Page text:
Colonization Patterns of Wood-inhabiting Fungi in Boreal Forest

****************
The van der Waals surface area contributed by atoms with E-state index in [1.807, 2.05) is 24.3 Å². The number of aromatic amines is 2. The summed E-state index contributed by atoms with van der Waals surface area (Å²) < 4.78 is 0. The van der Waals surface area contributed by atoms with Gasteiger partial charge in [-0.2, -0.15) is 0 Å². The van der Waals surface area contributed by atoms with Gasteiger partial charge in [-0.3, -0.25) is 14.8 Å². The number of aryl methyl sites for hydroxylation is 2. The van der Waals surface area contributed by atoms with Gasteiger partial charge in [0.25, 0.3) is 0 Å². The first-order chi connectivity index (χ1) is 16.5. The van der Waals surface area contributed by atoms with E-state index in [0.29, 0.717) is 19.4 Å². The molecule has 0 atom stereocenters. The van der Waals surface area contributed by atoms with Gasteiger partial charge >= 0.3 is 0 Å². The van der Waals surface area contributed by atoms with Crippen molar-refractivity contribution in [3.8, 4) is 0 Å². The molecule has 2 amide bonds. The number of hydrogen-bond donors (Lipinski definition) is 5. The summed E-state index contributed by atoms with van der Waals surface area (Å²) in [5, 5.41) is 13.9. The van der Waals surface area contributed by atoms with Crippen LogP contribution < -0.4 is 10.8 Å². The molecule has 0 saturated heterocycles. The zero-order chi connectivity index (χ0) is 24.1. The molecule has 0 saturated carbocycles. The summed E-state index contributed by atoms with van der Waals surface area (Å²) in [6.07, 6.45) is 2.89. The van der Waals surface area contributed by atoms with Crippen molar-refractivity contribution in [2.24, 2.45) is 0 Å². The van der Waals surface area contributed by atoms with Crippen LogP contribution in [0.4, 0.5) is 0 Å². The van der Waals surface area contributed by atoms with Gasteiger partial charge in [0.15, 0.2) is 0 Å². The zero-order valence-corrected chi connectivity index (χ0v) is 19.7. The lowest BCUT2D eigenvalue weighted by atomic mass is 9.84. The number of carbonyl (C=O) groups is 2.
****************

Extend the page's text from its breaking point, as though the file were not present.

Sammanfattning: Forest management practices have changed the over-all structure of the Fennoscandian forest landscape resulting in a lack of suitable substrates for many wood-inhabiting species. The objectives of this thesis was to describe the colonization patterns of wood-inhabiting fungi, including the potential role of beetles as dispersal vectors, on different types of dead wood substrate and assess the importance of active measures in the forest landscape in order to restore biodiversity i.e. to increase the amount of dead wood and the use of restoration fire.The results clearly demonstrate the importance of restoration fire for wood-inhabiting fungi in a dry Pinus sylvestris forest. The general pattern for the majority of the species was a drastic decline the first two years after fire. However, after four years most of the species had recovered and were frequently found on logs strongly affected by the fire.The early fungal colonization patterns on fresh experimental Picea abies logs revealed no differences between managed forest stands and stands associated with nature reserves. After five years the species assemblage on the experimental logs was affected by stand age, forest site type, and distance to forest reserves. However, very few red-listed species colonized the logs in spite of being fairly common in the reserve stands. We conclude that the experimental period of only five years was too short to fully evaluate the possibilities to use experimental logs for threatened and red-listed species.We assessed the colonization patterns of different fungal functional groups based upon their different nutritional strategies namely mycorrhizal, saprotrophic on litter and humus, saprotrophic on wood causing white rot, and saprotrophic on wood causing brown rot. The results show that the fungal community undergoes a marked change in dominant nutritional strategies during the initial stage of the colonization process both after fire disturbance and on fresh un-colonized experimental logs.To which extent, saproxylic beetles are involved as passive or active vectors in the dispersal and colonization of wood-inhabiting fungi occurring on dead wood is poorly understood. The results clearly showed that some beetle species do discriminate between different fungal substrates and in particular, the bark beetle Dryocoetes autographus showed significant preference for wood with Fomitopsis rosea mycelium.
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